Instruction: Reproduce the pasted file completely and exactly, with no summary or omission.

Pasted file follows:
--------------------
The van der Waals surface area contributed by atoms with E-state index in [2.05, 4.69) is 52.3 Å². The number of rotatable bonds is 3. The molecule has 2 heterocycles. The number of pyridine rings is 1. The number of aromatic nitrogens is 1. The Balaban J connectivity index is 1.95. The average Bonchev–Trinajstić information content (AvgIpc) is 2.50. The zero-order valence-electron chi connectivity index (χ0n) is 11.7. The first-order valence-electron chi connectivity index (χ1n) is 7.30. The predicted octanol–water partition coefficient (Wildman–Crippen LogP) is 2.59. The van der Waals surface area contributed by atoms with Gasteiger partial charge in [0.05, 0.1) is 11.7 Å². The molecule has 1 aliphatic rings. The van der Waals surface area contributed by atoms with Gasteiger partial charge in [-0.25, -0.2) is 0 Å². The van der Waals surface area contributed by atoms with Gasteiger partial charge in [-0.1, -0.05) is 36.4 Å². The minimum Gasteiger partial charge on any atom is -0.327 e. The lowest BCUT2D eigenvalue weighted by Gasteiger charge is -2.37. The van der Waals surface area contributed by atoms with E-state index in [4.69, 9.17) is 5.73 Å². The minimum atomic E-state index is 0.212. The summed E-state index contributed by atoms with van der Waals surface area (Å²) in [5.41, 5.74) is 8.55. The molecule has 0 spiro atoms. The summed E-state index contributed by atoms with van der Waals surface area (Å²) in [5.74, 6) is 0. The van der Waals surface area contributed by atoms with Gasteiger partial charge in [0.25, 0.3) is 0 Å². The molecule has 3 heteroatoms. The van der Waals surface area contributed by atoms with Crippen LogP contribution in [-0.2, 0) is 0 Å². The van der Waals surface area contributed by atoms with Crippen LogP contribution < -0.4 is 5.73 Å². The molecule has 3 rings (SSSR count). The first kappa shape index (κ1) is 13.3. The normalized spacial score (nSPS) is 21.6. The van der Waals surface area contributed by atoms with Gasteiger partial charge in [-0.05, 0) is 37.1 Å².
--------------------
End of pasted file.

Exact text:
The van der Waals surface area contributed by atoms with E-state index in [2.05, 4.69) is 52.3 Å². The number of rotatable bonds is 3. The molecule has 2 heterocycles. The number of pyridine rings is 1. The number of aromatic nitrogens is 1. The Balaban J connectivity index is 1.95. The average Bonchev–Trinajstić information content (AvgIpc) is 2.50. The zero-order valence-electron chi connectivity index (χ0n) is 11.7. The first-order valence-electron chi connectivity index (χ1n) is 7.30. The predicted octanol–water partition coefficient (Wildman–Crippen LogP) is 2.59. The van der Waals surface area contributed by atoms with Gasteiger partial charge in [0.05, 0.1) is 11.7 Å². The molecule has 1 aliphatic rings. The van der Waals surface area contributed by atoms with Gasteiger partial charge in [-0.25, -0.2) is 0 Å². The van der Waals surface area contributed by atoms with Gasteiger partial charge in [-0.1, -0.05) is 36.4 Å². The minimum Gasteiger partial charge on any atom is -0.327 e. The lowest BCUT2D eigenvalue weighted by Gasteiger charge is -2.37. The van der Waals surface area contributed by atoms with E-state index in [4.69, 9.17) is 5.73 Å². The minimum atomic E-state index is 0.212. The summed E-state index contributed by atoms with van der Waals surface area (Å²) in [5.41, 5.74) is 8.55. The molecule has 0 spiro atoms. The summed E-state index contributed by atoms with van der Waals surface area (Å²) in [5.74, 6) is 0. The van der Waals surface area contributed by atoms with Gasteiger partial charge in [0.25, 0.3) is 0 Å². The molecule has 3 heteroatoms. The van der Waals surface area contributed by atoms with Crippen LogP contribution in [-0.2, 0) is 0 Å². The van der Waals surface area contributed by atoms with Crippen LogP contribution < -0.4 is 5.73 Å². The molecule has 3 rings (SSSR count). The first kappa shape index (κ1) is 13.3. The normalized spacial score (nSPS) is 21.6. The van der Waals surface area contributed by atoms with Gasteiger partial charge in [-0.05, 0) is 37.1 Å².